Defendants contend that, in these cases, the choice of plaintiff Peil should be given little weight because, he is seeking to maintain his action as a class action and is only a "nominal plaintiff." In addition, defendants argue that because the Carty action will likely be consolidated with the Peil action, plaintiff Carty's choice of forum is likewise of little significance. I am unpersuaded by defendants' argument.

 There is clearly no basis for upsetting plaintiff Carty's choice of forum. He is an individual plaintiff whose choice of forum is entitled to considerable weight under the law of this circuit. The mere possibility of consolidation of the Carty and Peil actions at some future date does not outweigh the "paramount consideration" of the plaintiff's choice of forum. In addition, I am not persuaded that the distance between New York and Philadelphia is great enough to work a hardship on defendant Health-Chem sufficient to shift the balance of inconvenience to plaintiff. Thus, the defendant in the Carty action has not met its burden of showing that the balance of convenience of the parties is strongly in favor of transfer.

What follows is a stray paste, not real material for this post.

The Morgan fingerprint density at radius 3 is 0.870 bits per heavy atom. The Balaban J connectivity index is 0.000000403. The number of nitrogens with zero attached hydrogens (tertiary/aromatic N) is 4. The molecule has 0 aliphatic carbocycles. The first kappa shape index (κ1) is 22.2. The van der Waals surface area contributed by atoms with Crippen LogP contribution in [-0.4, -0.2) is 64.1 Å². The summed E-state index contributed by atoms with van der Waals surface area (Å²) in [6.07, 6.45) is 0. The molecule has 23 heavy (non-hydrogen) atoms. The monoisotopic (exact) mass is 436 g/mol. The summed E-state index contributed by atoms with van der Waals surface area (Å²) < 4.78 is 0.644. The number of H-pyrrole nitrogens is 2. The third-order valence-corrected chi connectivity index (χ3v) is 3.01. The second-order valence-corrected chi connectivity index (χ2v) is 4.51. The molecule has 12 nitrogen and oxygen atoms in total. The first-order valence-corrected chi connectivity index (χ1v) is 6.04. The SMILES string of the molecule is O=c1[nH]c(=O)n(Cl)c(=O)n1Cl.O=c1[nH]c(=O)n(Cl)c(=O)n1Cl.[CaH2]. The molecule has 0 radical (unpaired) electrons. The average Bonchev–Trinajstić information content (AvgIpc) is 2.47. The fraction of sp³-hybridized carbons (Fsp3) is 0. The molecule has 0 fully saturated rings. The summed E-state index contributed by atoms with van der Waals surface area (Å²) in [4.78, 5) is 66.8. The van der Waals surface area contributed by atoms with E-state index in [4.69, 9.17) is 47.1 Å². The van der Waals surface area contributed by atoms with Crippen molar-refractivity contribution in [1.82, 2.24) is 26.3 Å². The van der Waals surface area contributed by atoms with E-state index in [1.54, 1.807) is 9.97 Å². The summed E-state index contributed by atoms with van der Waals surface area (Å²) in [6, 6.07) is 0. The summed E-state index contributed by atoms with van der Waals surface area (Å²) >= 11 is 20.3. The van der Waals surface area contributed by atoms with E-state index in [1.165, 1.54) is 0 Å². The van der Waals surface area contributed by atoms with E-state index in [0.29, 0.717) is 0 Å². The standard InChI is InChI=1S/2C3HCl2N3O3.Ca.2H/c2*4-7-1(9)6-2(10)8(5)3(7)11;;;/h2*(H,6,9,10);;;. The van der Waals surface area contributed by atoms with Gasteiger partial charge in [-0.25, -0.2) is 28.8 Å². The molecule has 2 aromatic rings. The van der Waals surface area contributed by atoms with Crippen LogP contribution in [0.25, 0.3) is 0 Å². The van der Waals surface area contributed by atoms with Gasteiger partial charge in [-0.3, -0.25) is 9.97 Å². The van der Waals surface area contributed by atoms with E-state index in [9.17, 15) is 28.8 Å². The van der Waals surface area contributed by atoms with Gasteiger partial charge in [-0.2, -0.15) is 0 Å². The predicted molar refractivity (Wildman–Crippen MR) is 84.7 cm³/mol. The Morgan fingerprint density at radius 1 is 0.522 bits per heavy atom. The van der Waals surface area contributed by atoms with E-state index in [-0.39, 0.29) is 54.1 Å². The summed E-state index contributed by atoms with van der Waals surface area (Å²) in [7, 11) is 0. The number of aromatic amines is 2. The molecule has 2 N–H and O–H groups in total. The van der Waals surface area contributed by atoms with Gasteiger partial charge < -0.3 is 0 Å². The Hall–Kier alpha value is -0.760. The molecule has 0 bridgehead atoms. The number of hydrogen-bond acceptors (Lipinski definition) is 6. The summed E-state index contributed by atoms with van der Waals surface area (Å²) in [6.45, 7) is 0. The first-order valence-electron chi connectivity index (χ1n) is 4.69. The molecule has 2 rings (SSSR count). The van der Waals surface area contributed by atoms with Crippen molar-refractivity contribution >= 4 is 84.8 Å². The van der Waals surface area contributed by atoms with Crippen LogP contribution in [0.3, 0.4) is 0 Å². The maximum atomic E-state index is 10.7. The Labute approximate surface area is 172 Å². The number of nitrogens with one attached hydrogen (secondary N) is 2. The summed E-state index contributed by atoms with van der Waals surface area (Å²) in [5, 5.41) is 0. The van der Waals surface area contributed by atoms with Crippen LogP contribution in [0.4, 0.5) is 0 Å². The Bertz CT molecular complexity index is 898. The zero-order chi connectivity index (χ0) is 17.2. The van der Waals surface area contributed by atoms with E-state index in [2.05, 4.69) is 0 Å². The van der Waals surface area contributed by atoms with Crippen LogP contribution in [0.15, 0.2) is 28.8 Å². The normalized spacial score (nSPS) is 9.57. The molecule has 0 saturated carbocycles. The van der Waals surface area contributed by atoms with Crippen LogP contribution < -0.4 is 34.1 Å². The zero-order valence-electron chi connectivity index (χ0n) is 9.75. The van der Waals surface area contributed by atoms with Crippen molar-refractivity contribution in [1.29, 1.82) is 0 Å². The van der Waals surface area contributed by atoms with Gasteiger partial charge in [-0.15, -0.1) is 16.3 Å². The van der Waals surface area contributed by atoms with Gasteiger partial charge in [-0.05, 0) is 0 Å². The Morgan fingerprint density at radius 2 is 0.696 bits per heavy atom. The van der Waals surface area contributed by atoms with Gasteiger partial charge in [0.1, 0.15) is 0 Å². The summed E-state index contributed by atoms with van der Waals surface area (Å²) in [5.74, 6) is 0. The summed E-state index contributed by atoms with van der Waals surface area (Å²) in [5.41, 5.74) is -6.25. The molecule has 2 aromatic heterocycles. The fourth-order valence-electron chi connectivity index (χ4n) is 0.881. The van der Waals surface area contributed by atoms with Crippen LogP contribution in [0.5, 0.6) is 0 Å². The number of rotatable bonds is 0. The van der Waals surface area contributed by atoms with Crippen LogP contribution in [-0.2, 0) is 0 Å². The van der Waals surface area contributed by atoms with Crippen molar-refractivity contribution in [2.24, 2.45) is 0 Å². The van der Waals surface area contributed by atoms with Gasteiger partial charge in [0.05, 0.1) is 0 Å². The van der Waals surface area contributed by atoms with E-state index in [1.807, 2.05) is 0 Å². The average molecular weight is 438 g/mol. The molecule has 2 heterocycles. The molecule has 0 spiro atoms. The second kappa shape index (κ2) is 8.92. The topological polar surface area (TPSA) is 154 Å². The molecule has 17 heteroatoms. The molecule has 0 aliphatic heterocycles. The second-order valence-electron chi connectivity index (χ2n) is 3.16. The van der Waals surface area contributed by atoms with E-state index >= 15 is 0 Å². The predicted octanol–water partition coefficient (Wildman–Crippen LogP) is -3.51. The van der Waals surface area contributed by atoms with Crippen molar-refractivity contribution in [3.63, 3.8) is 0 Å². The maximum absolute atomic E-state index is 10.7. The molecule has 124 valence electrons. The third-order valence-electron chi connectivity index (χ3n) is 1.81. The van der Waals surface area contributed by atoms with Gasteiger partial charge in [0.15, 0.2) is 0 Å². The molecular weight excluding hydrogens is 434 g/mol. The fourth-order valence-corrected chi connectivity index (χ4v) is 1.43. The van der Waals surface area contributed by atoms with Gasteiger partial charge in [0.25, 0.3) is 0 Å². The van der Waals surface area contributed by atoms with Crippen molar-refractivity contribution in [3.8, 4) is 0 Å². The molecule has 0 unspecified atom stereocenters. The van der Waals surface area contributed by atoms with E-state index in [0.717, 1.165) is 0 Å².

In the Peil action, the crux of defendants' motion to transfer is that, since plaintiff Peil is merely a "nominal plaintiff" in a class action, his choice of forum is not entitled to the same weight usually accorded a plaintiff. I am aware of those cases which have held that, in certain cases, the choice of forum of a plaintiff in a class action or derivative suit should be given little weight. See Koster v. Lumbermens Mutual Co., 330 U.S. 518, 67 S. Ct. 828, 91 L. Ed. 1067 (1947) (derivative action decided on basis of forum non conveniens), Blender v. Sibley, 396 F. Supp. 300, 302 (E.D. Pa. 1975). Nevertheless, I do not believe that the circumstances of this action warrant a devaluation of plaintiff's choice.

 Most importantly, I am not convinced that plaintiff Peil's status as a named plaintiff in a class action would justify an impairment of his right to the forum of his choice. He alleges a purchase of 1,300 shares of common stock of Health-Chem as well as convertible debentures totalling $40,932.25, including brokerage commissions and other charges. While the plaintiff has not alleged a specific sum as damages, his investment is significant. There is nothing on the record to indicate that plaintiff Peil is merely a ...


Buy This Entire Record For $7.95

Download the entire decision to receive the complete text, official citation,
docket number, dissents and concurrences, and footnotes for this case.

Learn more about what you receive with purchase of this case.